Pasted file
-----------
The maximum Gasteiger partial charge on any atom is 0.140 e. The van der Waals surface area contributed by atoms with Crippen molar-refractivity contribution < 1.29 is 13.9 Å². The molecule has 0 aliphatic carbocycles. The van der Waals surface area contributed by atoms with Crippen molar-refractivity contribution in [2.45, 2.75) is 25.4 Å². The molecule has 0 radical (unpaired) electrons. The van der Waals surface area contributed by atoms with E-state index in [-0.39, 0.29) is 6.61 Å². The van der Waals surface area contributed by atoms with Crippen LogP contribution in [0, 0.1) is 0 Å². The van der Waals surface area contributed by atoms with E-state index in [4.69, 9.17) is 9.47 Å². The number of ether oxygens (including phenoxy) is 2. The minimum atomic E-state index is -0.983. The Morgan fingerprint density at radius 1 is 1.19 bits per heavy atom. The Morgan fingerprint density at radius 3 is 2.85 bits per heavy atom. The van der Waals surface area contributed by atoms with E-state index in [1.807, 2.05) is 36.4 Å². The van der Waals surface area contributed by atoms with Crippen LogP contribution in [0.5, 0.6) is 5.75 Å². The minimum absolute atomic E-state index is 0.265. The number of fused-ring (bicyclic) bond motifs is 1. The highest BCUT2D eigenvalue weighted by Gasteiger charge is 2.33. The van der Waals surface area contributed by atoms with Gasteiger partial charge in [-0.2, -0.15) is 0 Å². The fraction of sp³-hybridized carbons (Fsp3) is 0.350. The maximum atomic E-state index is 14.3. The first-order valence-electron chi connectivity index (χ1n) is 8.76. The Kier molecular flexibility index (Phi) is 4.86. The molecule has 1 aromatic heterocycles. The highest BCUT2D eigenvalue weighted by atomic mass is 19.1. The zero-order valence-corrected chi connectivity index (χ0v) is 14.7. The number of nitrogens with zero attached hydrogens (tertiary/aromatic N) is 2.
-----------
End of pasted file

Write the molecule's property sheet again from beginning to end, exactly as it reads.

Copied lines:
The maximum Gasteiger partial charge on any atom is 0.140 e. The van der Waals surface area contributed by atoms with Crippen molar-refractivity contribution < 1.29 is 13.9 Å². The molecule has 0 aliphatic carbocycles. The van der Waals surface area contributed by atoms with Crippen molar-refractivity contribution in [2.45, 2.75) is 25.4 Å². The molecule has 0 radical (unpaired) electrons. The van der Waals surface area contributed by atoms with E-state index in [-0.39, 0.29) is 6.61 Å². The van der Waals surface area contributed by atoms with Crippen LogP contribution in [0, 0.1) is 0 Å². The van der Waals surface area contributed by atoms with E-state index in [4.69, 9.17) is 9.47 Å². The number of ether oxygens (including phenoxy) is 2. The minimum atomic E-state index is -0.983. The Morgan fingerprint density at radius 1 is 1.19 bits per heavy atom. The Morgan fingerprint density at radius 3 is 2.85 bits per heavy atom. The van der Waals surface area contributed by atoms with E-state index in [1.807, 2.05) is 36.4 Å². The van der Waals surface area contributed by atoms with Crippen LogP contribution in [0.5, 0.6) is 5.75 Å². The minimum absolute atomic E-state index is 0.265. The number of fused-ring (bicyclic) bond motifs is 1. The highest BCUT2D eigenvalue weighted by Gasteiger charge is 2.33. The van der Waals surface area contributed by atoms with Gasteiger partial charge in [-0.2, -0.15) is 0 Å². The fraction of sp³-hybridized carbons (Fsp3) is 0.350. The maximum atomic E-state index is 14.3. The first-order valence-electron chi connectivity index (χ1n) is 8.76. The Kier molecular flexibility index (Phi) is 4.86. The molecule has 1 aromatic heterocycles. The highest BCUT2D eigenvalue weighted by atomic mass is 19.1. The zero-order valence-corrected chi connectivity index (χ0v) is 14.7. The number of nitrogens with zero attached hydrogens (tertiary/aromatic N) is 2.